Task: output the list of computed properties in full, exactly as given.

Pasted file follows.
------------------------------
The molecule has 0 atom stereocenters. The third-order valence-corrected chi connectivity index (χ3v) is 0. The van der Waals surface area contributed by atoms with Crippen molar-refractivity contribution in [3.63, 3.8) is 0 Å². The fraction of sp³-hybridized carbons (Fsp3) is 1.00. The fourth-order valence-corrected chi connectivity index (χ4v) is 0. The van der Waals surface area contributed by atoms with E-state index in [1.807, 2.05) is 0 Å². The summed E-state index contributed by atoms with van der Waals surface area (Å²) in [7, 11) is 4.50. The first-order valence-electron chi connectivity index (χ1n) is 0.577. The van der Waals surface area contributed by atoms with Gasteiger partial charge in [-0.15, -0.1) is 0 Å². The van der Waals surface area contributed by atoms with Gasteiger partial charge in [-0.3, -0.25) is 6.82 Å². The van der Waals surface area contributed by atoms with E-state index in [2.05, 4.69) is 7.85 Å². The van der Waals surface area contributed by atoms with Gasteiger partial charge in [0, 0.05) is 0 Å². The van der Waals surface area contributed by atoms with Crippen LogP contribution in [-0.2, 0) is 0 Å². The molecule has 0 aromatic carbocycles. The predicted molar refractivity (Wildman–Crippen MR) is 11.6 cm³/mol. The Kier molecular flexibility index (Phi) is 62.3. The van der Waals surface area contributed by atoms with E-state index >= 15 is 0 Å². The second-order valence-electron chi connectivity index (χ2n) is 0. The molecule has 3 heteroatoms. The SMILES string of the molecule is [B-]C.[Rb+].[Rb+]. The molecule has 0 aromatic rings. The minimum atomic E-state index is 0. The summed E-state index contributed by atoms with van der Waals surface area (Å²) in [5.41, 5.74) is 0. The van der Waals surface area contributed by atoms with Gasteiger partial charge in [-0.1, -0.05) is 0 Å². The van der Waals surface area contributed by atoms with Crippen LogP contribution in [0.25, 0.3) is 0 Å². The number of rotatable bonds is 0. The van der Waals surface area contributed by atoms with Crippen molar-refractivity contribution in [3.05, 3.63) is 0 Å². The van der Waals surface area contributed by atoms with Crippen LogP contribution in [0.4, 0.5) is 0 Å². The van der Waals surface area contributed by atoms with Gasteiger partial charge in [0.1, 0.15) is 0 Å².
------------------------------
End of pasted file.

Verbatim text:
The molecule has 0 atom stereocenters. The third-order valence-corrected chi connectivity index (χ3v) is 0. The van der Waals surface area contributed by atoms with Crippen molar-refractivity contribution in [3.63, 3.8) is 0 Å². The fraction of sp³-hybridized carbons (Fsp3) is 1.00. The fourth-order valence-corrected chi connectivity index (χ4v) is 0. The van der Waals surface area contributed by atoms with E-state index in [1.807, 2.05) is 0 Å². The summed E-state index contributed by atoms with van der Waals surface area (Å²) in [7, 11) is 4.50. The first-order valence-electron chi connectivity index (χ1n) is 0.577. The van der Waals surface area contributed by atoms with Gasteiger partial charge in [-0.15, -0.1) is 0 Å². The van der Waals surface area contributed by atoms with Gasteiger partial charge in [-0.3, -0.25) is 6.82 Å². The van der Waals surface area contributed by atoms with E-state index in [2.05, 4.69) is 7.85 Å². The van der Waals surface area contributed by atoms with Gasteiger partial charge in [0, 0.05) is 0 Å². The van der Waals surface area contributed by atoms with Crippen LogP contribution in [-0.2, 0) is 0 Å². The molecule has 0 aromatic carbocycles. The predicted molar refractivity (Wildman–Crippen MR) is 11.6 cm³/mol. The Kier molecular flexibility index (Phi) is 62.3. The van der Waals surface area contributed by atoms with E-state index >= 15 is 0 Å². The second-order valence-electron chi connectivity index (χ2n) is 0. The molecule has 3 heteroatoms. The SMILES string of the molecule is [B-]C.[Rb+].[Rb+]. The molecule has 0 aromatic rings. The minimum atomic E-state index is 0. The summed E-state index contributed by atoms with van der Waals surface area (Å²) in [5.41, 5.74) is 0. The van der Waals surface area contributed by atoms with Gasteiger partial charge in [-0.1, -0.05) is 0 Å². The van der Waals surface area contributed by atoms with Crippen LogP contribution in [0.25, 0.3) is 0 Å². The number of rotatable bonds is 0. The van der Waals surface area contributed by atoms with Crippen molar-refractivity contribution in [3.05, 3.63) is 0 Å². The van der Waals surface area contributed by atoms with Crippen LogP contribution in [0.4, 0.5) is 0 Å². The van der Waals surface area contributed by atoms with Gasteiger partial charge in [0.1, 0.15) is 0 Å².